Friday, July 07, 2006

The Rise and Fall of The Enron Empire

by Len Hart, The Existentialist Cowboy

The recent death of Ken Lay revived memories of a corporate scandal that seemingly triggered the fall of lined up dominoes. I had hopes that the truth about corporate America would trigger some real reforms, a sea change in American attitudes about how business is conducted, and, at least, some introspection about the shallowness of American culture.

I was dissappointed. Greed still motivates corporate robbers barons. Corporations are still considered to be "persons" in the eyes of the law. At the time, I asked: what happened to Enron? Occupying its own gleaming glass and steel skyscraper in downtown Houston, Enron seemed invincible, epitomizing what it meant to be an American corporation. That turned out to have been its downfall.

As much of the world suspected at the time, the American corporation was revealed to be a shell. Enron, for example, produced nothing. It bought and sold natural gas and manipulated spot market prices. It's huge purchasing power literally put the screws to California; the result was a long hot summer of rolling black outs and power shortages. Enron executives and traders were tape recorded cackling and hooting over California's problems --problems that bore the Enron trademark.

What then was the source of Enron wealth? Aside from the profits made manipulating markets, Enron was the recipient of some $10 billion from Saudi royals who still have questionable ties to both Bush and world wide terrorist organizations. That the money was morally tainted didn't stop Kenneth Lay and the robber barons of Enron. Enron was, in fact, in business with "bankers to the terrorists". Only the incurable incurious would not want to know more about the Enron connection to known 'terrorist' organizations --especially those having ties to George W. Bush, Dick Cheney and the 'American' oil industry.

Since the Reagan "revolution" and the rise of dubious economic theories like "supply-side" economics, the actual manufacture of anything of value seems to have fallen to Chinese corporations. The effect has been a cancer on the American economy, beginning with Reagan and having resumed with George W. Bush.

American companies are encouraged by all too friendly, conservative regimes to engage in questionable business practices. The political climate in which these huge businesses operate is much more than merely pro-business, it seems to be anti-everything else. There are large margins for error when tax breaks favor you, and your company can write-off a panoply of follies, inefficiencies, and borderline behaviors. Enron literally created new subsidiaries out of thin air and put a "book" value on them that had more to do with delusion, megalomania, and psychosis than it did with economics or accounting.

That's old news. I am more inclined to confine my focus to the effects this "pro-business" climate has had on the American "character". For example: do we still have character?

Before the rise of Bush, America, despite her many shortcomings, was still admired around the world. Now, we are reviled; and if the various religious and secular guests on a recent installment of Bill Moyer's Faith and Reason are accurate, the world wide revulsion to American culture has reached epidemic levels.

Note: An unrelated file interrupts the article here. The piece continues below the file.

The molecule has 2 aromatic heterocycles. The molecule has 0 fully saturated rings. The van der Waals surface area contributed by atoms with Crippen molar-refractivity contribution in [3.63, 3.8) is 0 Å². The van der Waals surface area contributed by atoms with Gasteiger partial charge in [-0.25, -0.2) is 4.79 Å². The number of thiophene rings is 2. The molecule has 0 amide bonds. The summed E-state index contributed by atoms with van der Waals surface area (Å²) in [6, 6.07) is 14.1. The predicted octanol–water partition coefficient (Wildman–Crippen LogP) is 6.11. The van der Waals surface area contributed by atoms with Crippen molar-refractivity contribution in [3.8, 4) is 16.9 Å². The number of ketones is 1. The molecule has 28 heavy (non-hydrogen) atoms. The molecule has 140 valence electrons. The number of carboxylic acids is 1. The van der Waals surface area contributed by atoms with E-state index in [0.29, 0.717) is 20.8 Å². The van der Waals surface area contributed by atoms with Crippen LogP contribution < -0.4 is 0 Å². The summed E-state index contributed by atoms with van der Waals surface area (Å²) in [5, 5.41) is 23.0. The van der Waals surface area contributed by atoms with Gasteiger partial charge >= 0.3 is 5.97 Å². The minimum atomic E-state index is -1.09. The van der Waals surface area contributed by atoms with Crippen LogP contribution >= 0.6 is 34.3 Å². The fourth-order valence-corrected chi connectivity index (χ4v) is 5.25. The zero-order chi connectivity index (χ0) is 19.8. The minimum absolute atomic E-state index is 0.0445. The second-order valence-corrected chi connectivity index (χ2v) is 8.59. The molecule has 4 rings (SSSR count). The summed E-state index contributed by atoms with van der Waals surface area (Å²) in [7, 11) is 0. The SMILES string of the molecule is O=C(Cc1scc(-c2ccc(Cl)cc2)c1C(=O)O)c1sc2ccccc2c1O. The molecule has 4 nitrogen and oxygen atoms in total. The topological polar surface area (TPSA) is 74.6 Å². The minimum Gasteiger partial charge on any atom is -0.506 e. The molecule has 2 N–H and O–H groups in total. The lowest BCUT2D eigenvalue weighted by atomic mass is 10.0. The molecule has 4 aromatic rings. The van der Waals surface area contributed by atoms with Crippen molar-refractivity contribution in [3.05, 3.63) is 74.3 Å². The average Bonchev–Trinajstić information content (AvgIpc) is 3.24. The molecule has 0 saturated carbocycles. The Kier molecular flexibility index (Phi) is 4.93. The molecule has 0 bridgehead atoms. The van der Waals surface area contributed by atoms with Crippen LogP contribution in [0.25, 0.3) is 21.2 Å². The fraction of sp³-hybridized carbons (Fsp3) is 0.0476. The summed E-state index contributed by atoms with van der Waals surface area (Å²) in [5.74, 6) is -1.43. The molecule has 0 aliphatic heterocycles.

One does not have to be an Islamic radical to find America crass, obsessed with bigness for the sake of bigness, and arrogant for the sake of feeling "cool". Nevermind that there is no hard evidence to support Bush's official conspiracy theory of 911; I have concluded that to the degree that there is a real terrorist threat, it is nothing more nor less than blow-back, a fatal resistance to the arrogant bully on the block.

Now George W. Bush has made of America, the "state" version of Enron. The fact that this nation is financially as well as morally bankrupt is papered over with lies that must surely be compared to Enron's phony books. Many Enron employees, for example, were encouraged to take part of their salary in company stock i.e. you let me cut your salary and I'll make up the difference with worthless pieces of paper —Enron stock. On the national level, Bush tried to sucker retirees out of their Social Security with an equally dubious plan.

Of course a good "con game" requires a willing and greedy sucker. Enron was seen to be a place where employees were seduced into believing that after ten years they could retire rich in Sugarland —Tom Delay's ultra-conservative district. The three words that summed up the Reagan years also describe Enron and the administration of George W. Bush. Those words are: Greed is good!

Because greed is good, all orgnizations, especially American corporations, will inevitably trend toward inefficiency and mediocrity. An American middle manager, for example, is not likely to hire anyone smarter than he/she; secondly, he/she will look for someone that is "like" him/herself. Should the surprisingly competent get hired, he/she will probably leave for a better job where the cycle will repeat itself. Meanwhile, mediocrity, like sour cream, will rise to the top. The truly bright and talented don't go to work for corporations and, if so, it's only until they find something better. The "company man" is not likely to change the world, is not likely to leave a footprint on history. Corporations are not looking to hire philosophers, honest politicians, revolutionaries, poets, or dramatists.

Power for its own sake has become the corporate raison d'etre, just as it similarly motivates Bush and Bushie. Corporate power is based upon an absurdity —that corporations are individuals and have all the "rights" of individuals. Moreover, corporations, if they are to be considered "people", must certainly be seen to be psychopaths. For this reason, the Bush administration, as a collective, as a corporatized government, should be locked up and straight-jacketed.

It was the Reagan administration that began the corruption of American values despite sticking on the word "family". In retrospect, the Reagan administration can be thought of as proto-Bush. Adding their own absurdities to the the moral rot, the Bush regime threatens to bring down this country like Enron, like the Twin Towers, like a collapsing bag. To greed is good has been added Thom Friedman's what does being right have to do with anything?